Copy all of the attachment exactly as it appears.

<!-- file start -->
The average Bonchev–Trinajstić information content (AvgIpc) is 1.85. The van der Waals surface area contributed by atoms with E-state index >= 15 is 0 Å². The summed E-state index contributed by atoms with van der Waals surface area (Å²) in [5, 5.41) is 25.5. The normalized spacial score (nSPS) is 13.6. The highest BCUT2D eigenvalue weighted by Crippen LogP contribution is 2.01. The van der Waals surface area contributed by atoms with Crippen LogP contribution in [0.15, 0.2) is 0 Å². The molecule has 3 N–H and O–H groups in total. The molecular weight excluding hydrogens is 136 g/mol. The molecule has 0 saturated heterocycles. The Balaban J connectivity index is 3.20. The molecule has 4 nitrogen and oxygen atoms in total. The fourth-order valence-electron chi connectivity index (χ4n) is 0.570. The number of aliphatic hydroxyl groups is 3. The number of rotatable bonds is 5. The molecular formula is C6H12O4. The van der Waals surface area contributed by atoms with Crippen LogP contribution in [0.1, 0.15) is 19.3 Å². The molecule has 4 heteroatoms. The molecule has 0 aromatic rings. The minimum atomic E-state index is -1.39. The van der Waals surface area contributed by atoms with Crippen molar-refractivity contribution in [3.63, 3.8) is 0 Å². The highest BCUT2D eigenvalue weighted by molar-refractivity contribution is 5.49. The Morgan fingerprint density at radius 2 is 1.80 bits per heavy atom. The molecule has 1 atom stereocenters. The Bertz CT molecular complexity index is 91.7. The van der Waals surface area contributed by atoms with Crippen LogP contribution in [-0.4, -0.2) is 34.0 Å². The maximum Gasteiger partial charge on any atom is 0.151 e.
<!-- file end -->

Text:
The average Bonchev–Trinajstić information content (AvgIpc) is 1.85. The van der Waals surface area contributed by atoms with E-state index >= 15 is 0 Å². The summed E-state index contributed by atoms with van der Waals surface area (Å²) in [5, 5.41) is 25.5. The normalized spacial score (nSPS) is 13.6. The highest BCUT2D eigenvalue weighted by Crippen LogP contribution is 2.01. The van der Waals surface area contributed by atoms with Crippen LogP contribution in [0.15, 0.2) is 0 Å². The molecule has 3 N–H and O–H groups in total. The molecular weight excluding hydrogens is 136 g/mol. The molecule has 0 saturated heterocycles. The Balaban J connectivity index is 3.20. The molecule has 4 nitrogen and oxygen atoms in total. The fourth-order valence-electron chi connectivity index (χ4n) is 0.570. The number of aliphatic hydroxyl groups is 3. The number of rotatable bonds is 5. The molecular formula is C6H12O4. The van der Waals surface area contributed by atoms with Crippen LogP contribution in [0.1, 0.15) is 19.3 Å². The molecule has 4 heteroatoms. The molecule has 0 aromatic rings. The minimum atomic E-state index is -1.39. The van der Waals surface area contributed by atoms with Crippen molar-refractivity contribution in [3.63, 3.8) is 0 Å². The highest BCUT2D eigenvalue weighted by molar-refractivity contribution is 5.49. The Morgan fingerprint density at radius 2 is 1.80 bits per heavy atom. The molecule has 1 atom stereocenters. The Bertz CT molecular complexity index is 91.7. The van der Waals surface area contributed by atoms with Crippen LogP contribution in [-0.4, -0.2) is 34.0 Å². The maximum Gasteiger partial charge on any atom is 0.151 e.